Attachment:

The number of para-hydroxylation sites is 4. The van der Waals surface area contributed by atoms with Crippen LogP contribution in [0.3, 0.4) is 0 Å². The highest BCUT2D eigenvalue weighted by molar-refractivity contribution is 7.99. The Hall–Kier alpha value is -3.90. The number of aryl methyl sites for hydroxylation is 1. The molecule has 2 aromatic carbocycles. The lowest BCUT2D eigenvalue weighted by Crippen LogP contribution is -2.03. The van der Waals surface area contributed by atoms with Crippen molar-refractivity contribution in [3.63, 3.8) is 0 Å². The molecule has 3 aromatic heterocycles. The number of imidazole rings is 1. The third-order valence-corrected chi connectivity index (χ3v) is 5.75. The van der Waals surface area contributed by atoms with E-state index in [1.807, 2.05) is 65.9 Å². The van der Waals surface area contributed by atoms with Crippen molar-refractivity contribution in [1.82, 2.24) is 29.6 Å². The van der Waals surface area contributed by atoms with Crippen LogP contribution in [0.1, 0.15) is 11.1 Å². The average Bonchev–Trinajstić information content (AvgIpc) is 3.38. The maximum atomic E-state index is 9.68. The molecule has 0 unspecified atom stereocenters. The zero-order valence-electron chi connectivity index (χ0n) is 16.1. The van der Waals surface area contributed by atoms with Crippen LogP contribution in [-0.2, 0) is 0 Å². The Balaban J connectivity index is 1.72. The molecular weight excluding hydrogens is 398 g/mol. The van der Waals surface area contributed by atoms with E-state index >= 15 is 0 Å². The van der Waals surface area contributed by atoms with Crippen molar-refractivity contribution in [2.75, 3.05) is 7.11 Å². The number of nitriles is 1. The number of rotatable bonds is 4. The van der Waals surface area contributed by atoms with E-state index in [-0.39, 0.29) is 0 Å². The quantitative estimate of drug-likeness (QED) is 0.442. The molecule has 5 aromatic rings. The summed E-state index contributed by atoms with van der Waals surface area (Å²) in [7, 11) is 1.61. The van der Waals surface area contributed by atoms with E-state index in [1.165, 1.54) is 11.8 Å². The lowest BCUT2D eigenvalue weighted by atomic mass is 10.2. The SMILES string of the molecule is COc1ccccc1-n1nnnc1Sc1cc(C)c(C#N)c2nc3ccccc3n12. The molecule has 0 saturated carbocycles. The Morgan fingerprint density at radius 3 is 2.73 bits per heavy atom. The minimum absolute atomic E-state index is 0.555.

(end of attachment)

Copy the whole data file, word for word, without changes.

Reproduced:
The number of para-hydroxylation sites is 4. The van der Waals surface area contributed by atoms with Crippen LogP contribution in [0.3, 0.4) is 0 Å². The highest BCUT2D eigenvalue weighted by molar-refractivity contribution is 7.99. The Hall–Kier alpha value is -3.90. The number of aryl methyl sites for hydroxylation is 1. The molecule has 2 aromatic carbocycles. The lowest BCUT2D eigenvalue weighted by Crippen LogP contribution is -2.03. The van der Waals surface area contributed by atoms with Crippen molar-refractivity contribution in [3.63, 3.8) is 0 Å². The molecule has 3 aromatic heterocycles. The number of imidazole rings is 1. The third-order valence-corrected chi connectivity index (χ3v) is 5.75. The van der Waals surface area contributed by atoms with E-state index in [1.807, 2.05) is 65.9 Å². The van der Waals surface area contributed by atoms with Crippen molar-refractivity contribution in [1.82, 2.24) is 29.6 Å². The van der Waals surface area contributed by atoms with Crippen LogP contribution in [0.1, 0.15) is 11.1 Å². The average Bonchev–Trinajstić information content (AvgIpc) is 3.38. The maximum atomic E-state index is 9.68. The molecule has 0 unspecified atom stereocenters. The zero-order valence-electron chi connectivity index (χ0n) is 16.1. The van der Waals surface area contributed by atoms with Crippen LogP contribution in [-0.2, 0) is 0 Å². The Balaban J connectivity index is 1.72. The molecular weight excluding hydrogens is 398 g/mol. The van der Waals surface area contributed by atoms with E-state index >= 15 is 0 Å². The van der Waals surface area contributed by atoms with Crippen molar-refractivity contribution in [2.75, 3.05) is 7.11 Å². The number of nitriles is 1. The number of rotatable bonds is 4. The van der Waals surface area contributed by atoms with E-state index in [-0.39, 0.29) is 0 Å². The quantitative estimate of drug-likeness (QED) is 0.442. The molecule has 5 aromatic rings. The summed E-state index contributed by atoms with van der Waals surface area (Å²) in [7, 11) is 1.61. The van der Waals surface area contributed by atoms with E-state index in [1.165, 1.54) is 11.8 Å². The lowest BCUT2D eigenvalue weighted by atomic mass is 10.2. The SMILES string of the molecule is COc1ccccc1-n1nnnc1Sc1cc(C)c(C#N)c2nc3ccccc3n12. The molecule has 0 saturated carbocycles. The Morgan fingerprint density at radius 3 is 2.73 bits per heavy atom. The minimum absolute atomic E-state index is 0.555.